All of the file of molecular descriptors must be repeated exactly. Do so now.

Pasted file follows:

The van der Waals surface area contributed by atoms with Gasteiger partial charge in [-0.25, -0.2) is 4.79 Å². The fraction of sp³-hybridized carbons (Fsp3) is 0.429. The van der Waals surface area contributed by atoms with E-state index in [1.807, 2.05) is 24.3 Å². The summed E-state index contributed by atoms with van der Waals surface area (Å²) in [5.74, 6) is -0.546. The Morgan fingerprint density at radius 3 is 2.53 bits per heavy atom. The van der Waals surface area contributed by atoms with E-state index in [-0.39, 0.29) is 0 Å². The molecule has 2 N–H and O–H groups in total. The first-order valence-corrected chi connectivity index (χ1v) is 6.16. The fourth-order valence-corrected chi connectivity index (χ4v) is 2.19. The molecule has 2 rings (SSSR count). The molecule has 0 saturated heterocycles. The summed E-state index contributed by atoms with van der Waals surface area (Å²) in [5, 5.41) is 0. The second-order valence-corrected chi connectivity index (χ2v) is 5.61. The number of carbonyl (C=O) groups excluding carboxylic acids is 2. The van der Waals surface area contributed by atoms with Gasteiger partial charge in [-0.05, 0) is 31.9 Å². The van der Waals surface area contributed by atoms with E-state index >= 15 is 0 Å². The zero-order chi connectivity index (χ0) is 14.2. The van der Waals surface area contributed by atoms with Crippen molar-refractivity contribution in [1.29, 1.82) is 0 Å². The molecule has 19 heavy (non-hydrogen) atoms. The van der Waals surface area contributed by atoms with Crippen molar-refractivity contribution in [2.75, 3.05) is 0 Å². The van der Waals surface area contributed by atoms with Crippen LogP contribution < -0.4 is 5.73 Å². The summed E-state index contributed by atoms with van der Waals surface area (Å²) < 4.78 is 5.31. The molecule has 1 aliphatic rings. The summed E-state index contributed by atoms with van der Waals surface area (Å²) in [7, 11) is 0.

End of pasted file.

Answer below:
The van der Waals surface area contributed by atoms with Gasteiger partial charge in [-0.25, -0.2) is 4.79 Å². The fraction of sp³-hybridized carbons (Fsp3) is 0.429. The van der Waals surface area contributed by atoms with E-state index in [1.807, 2.05) is 24.3 Å². The summed E-state index contributed by atoms with van der Waals surface area (Å²) in [5.74, 6) is -0.546. The Morgan fingerprint density at radius 3 is 2.53 bits per heavy atom. The van der Waals surface area contributed by atoms with E-state index in [-0.39, 0.29) is 0 Å². The molecule has 2 N–H and O–H groups in total. The first-order valence-corrected chi connectivity index (χ1v) is 6.16. The fourth-order valence-corrected chi connectivity index (χ4v) is 2.19. The molecule has 2 rings (SSSR count). The molecule has 0 saturated heterocycles. The summed E-state index contributed by atoms with van der Waals surface area (Å²) in [5, 5.41) is 0. The second-order valence-corrected chi connectivity index (χ2v) is 5.61. The number of carbonyl (C=O) groups excluding carboxylic acids is 2. The van der Waals surface area contributed by atoms with Gasteiger partial charge in [-0.05, 0) is 31.9 Å². The van der Waals surface area contributed by atoms with E-state index >= 15 is 0 Å². The zero-order chi connectivity index (χ0) is 14.2. The van der Waals surface area contributed by atoms with Crippen molar-refractivity contribution in [1.29, 1.82) is 0 Å². The molecule has 19 heavy (non-hydrogen) atoms. The van der Waals surface area contributed by atoms with Crippen molar-refractivity contribution in [2.75, 3.05) is 0 Å². The van der Waals surface area contributed by atoms with Crippen LogP contribution < -0.4 is 5.73 Å². The summed E-state index contributed by atoms with van der Waals surface area (Å²) < 4.78 is 5.31. The molecule has 1 aliphatic rings. The summed E-state index contributed by atoms with van der Waals surface area (Å²) in [7, 11) is 0.